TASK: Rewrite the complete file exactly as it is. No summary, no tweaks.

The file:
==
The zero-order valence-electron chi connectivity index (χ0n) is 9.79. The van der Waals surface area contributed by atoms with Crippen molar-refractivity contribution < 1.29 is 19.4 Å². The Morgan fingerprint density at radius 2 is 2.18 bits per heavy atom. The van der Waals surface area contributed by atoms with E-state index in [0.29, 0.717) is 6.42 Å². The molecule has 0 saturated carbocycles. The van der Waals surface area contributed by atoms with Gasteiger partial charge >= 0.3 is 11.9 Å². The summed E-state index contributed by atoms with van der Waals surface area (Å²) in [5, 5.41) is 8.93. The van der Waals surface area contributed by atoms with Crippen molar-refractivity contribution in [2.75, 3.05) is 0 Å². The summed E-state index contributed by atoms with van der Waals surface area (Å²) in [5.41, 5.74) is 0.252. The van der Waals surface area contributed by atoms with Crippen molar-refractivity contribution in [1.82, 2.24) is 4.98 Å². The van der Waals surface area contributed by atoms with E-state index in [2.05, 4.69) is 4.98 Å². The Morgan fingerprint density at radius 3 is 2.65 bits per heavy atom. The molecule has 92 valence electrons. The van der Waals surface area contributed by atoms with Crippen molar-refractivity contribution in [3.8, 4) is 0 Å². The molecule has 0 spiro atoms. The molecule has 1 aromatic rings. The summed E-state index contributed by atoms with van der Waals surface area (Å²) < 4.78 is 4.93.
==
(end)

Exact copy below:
The zero-order valence-electron chi connectivity index (χ0n) is 9.79. The van der Waals surface area contributed by atoms with Crippen molar-refractivity contribution < 1.29 is 19.4 Å². The Morgan fingerprint density at radius 2 is 2.18 bits per heavy atom. The van der Waals surface area contributed by atoms with E-state index in [0.29, 0.717) is 6.42 Å². The molecule has 0 saturated carbocycles. The van der Waals surface area contributed by atoms with Gasteiger partial charge >= 0.3 is 11.9 Å². The summed E-state index contributed by atoms with van der Waals surface area (Å²) in [5, 5.41) is 8.93. The van der Waals surface area contributed by atoms with Crippen molar-refractivity contribution in [2.75, 3.05) is 0 Å². The summed E-state index contributed by atoms with van der Waals surface area (Å²) in [5.41, 5.74) is 0.252. The van der Waals surface area contributed by atoms with Crippen molar-refractivity contribution in [1.82, 2.24) is 4.98 Å². The van der Waals surface area contributed by atoms with E-state index in [2.05, 4.69) is 4.98 Å². The Morgan fingerprint density at radius 3 is 2.65 bits per heavy atom. The molecule has 92 valence electrons. The van der Waals surface area contributed by atoms with Crippen molar-refractivity contribution in [3.8, 4) is 0 Å². The molecule has 0 spiro atoms. The molecule has 1 aromatic rings. The summed E-state index contributed by atoms with van der Waals surface area (Å²) < 4.78 is 4.93.